Some men or women have a simple philosophy on life. Basically, they murder it.
There are those who amble along, calmly and happily going with the flow. Others make seismic waves and plenty of them.
Peter Bush may be 83, but the positive energy that exudes from this extraordinary man reminds me of lava flowing from an active volcano. I know plenty of 50 year-olds without half his zest for life.
Bush long since carved out a reputation as one of New Zealand's most eminent photographers. But to label this unique character merely "a snapper", as we know them in our trade, is wholly misleading.
Ask yourself if you have in your memory locker even one of the exploits he has in his.
He once climbed Japan's Fujiyama mountain. Why?
"Well, it was there and I wanted to take some good pictures. We stayed at a lovely little inn by a small lake down from the mountain. It could have been 100 or 200 years ago - some kids scrubbed our backs in a house 3-400 years old in which not a single nail had been used."
By way of complete contradiction, he once had the striking experience of going on patrol with the British Army on the seething streets of Belfast during the Northern Ireland Troubles of the 1970s. "Those sour, stinking streets" he called them.
Then there was Malaya, where he went in the second half of the 1950s after signing up for military service at the age of 25 in 1956. Why on earth did he do that?
"I had wandered the world already by then and I was bored in the Department of Agriculture back at home." Fair enough.
He arrived in Malaya with the Emergency in full swing and, in typically rumbustious manner, Bush climbed in, officially as PRO for the New Zealand 1st Battalion in support, as he puts it, "of forces trying to stop the red tide".
Mind you, that didn't always mean doing what the military authorities demanded. There came the day when Bush and his fellow squaddies were lined up by the Colonel on parade. Trouble was, an incredible sight suddenly caught Bush's eye. Down the road came a motor car with a huge, dead tiger strapped to the back of it.
"Not a sight you see every day in Lambton Quay, Wellington" said Bush, with his trademark deadpan humour.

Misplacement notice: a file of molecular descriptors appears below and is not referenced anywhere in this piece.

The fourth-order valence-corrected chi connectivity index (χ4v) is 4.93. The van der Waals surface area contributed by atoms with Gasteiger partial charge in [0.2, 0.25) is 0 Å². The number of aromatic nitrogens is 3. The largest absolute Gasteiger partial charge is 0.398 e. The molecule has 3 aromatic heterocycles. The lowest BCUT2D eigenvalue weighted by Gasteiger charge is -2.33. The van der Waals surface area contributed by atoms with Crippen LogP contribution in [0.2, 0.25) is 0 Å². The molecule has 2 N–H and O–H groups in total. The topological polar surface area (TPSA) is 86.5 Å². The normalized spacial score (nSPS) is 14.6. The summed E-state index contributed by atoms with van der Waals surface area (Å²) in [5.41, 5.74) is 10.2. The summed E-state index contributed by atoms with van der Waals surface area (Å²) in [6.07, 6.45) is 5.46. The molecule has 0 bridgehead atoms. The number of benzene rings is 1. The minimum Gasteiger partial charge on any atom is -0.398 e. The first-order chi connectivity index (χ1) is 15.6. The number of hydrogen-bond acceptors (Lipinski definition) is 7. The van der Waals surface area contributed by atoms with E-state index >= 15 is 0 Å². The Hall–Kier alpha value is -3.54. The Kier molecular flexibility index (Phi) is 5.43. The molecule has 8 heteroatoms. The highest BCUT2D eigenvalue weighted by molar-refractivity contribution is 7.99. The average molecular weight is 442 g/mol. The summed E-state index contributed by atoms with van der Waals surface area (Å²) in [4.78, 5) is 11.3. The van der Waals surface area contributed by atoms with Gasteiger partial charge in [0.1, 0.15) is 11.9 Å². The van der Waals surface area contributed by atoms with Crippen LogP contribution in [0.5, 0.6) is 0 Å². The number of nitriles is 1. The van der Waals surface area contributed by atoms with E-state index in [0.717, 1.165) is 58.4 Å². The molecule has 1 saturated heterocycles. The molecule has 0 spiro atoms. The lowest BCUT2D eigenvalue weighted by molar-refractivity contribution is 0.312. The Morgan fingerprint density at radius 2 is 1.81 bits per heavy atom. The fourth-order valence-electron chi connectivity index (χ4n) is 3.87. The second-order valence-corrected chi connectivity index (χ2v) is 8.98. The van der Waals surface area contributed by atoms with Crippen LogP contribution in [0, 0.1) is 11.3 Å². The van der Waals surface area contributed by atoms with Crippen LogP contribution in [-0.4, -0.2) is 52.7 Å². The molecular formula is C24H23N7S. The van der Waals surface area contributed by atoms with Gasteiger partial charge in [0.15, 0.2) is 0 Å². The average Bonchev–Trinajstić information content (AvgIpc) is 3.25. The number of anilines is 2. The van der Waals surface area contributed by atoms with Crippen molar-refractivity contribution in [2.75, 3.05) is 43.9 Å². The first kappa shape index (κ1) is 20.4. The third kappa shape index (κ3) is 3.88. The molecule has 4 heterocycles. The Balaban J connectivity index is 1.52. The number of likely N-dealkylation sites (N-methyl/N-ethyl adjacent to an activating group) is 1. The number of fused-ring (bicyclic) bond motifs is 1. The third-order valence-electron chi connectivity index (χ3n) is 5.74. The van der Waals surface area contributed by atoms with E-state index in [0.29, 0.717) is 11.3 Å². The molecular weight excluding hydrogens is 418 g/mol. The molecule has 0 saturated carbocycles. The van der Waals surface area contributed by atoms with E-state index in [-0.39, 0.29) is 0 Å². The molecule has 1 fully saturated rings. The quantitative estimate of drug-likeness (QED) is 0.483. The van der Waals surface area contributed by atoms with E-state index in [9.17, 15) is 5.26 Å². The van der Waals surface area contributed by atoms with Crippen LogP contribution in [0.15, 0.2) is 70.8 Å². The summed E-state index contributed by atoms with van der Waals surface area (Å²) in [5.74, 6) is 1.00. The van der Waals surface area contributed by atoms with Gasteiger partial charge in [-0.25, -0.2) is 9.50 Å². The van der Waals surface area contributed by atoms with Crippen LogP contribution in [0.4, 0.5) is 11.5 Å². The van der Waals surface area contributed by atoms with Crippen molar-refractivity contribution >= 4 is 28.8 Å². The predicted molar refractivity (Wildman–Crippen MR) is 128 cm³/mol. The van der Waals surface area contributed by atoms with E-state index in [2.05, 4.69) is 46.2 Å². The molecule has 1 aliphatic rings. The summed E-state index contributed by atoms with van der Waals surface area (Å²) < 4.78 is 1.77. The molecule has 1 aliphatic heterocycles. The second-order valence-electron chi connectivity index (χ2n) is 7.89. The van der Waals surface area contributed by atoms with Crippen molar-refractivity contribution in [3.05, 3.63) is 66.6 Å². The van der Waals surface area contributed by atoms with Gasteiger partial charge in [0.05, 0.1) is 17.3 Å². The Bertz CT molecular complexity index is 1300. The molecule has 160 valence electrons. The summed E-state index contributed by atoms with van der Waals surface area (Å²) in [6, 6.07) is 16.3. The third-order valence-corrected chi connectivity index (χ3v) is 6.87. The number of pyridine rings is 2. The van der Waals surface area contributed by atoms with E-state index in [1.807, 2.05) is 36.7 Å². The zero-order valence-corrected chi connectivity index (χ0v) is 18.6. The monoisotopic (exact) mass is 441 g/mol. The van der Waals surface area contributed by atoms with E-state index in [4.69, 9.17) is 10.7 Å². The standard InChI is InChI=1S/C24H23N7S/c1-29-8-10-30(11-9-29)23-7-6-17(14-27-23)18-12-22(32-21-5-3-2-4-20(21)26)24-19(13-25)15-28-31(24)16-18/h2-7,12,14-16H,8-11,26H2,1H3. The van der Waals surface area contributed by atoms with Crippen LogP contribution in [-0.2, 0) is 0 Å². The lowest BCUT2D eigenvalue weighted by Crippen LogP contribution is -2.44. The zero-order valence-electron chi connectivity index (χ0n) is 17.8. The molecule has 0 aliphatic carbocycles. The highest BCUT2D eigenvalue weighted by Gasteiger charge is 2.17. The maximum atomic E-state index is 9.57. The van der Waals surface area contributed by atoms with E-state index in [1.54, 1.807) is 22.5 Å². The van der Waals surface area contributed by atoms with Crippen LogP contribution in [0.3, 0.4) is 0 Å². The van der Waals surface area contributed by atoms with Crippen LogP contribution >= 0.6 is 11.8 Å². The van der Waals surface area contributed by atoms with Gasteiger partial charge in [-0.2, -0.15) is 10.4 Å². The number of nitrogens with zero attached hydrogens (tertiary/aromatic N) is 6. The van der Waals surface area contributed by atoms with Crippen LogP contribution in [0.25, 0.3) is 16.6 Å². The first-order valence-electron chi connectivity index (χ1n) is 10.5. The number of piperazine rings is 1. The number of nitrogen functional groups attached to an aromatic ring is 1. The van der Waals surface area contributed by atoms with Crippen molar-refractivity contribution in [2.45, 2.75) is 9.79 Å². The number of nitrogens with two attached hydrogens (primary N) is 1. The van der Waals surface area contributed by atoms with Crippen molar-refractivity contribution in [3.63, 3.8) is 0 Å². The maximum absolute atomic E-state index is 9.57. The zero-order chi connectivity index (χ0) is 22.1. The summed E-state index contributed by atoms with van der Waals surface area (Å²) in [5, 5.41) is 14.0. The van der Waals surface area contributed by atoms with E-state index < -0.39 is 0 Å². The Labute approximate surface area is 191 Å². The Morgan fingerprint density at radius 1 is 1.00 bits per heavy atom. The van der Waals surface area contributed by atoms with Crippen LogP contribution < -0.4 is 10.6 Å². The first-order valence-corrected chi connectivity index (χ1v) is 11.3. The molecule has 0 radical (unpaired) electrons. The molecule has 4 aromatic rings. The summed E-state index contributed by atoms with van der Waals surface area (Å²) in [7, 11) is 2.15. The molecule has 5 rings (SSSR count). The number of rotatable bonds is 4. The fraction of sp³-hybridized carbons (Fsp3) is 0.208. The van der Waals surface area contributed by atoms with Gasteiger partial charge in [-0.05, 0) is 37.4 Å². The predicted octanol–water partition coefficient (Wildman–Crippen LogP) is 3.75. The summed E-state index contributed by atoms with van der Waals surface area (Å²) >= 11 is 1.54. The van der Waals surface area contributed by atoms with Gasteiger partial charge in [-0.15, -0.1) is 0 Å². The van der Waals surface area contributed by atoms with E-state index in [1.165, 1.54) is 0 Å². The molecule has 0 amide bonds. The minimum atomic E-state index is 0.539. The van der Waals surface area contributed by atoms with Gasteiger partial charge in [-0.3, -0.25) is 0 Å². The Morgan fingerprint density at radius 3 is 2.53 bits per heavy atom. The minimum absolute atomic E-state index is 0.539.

Ignoring military protocol, Bush grabbed his camera and ran after the car. The fact that the only sound in his ears was the outraged cries of his Colonel, demanding "Bush, Bush, come back here this minute" was an irrelevance. Bush got close enough for an extraordinary picture - nothing else mattered.
In the jungle, one night, a tiger crashed through the thatched roof of a shack, seized a woman villager and disappeared into the darkness.
Bush heard about it only later but the next time a tiger struck, he was a lot closer. Radio operator Frank Burdett had his headphones clamped to his ears one night in camp when he felt something on his shoulder. Turning around, he found himself confronting a tiger.
The animal bit him through the shoulder, slung Burdett over its back and headed off, as its victim screamed the place down. Colleagues grabbed their weapons and set off in pursuit into the undergrowth.
By the time they found Burdett, abandoned by the animal because of the firing and also because part of his clothing had caught on a tree stump, he had also been bitten through the hand and a paw had torn most of the scalp off the New Zealander's head.
Burdett was airlifted out by helicopter to the large military base at Kuala Lumpur. Yet before he was flown out, Burdett had made an extraordinary call to HQ.
"We have a man here badly mauled by a tiger" was the message.
"How badly" was the response.
"He is dying" said the caller.
"How do you know" HQ inquired?
"Because it's me" Burdett said.
But this being Malaya, the chopper couldn't land in the jungle. So saws were dropped and with Burdett sedated by morphine, his fellow squaddies set to, hacking a clearing. Eventually, the chopper got in and he was taken out.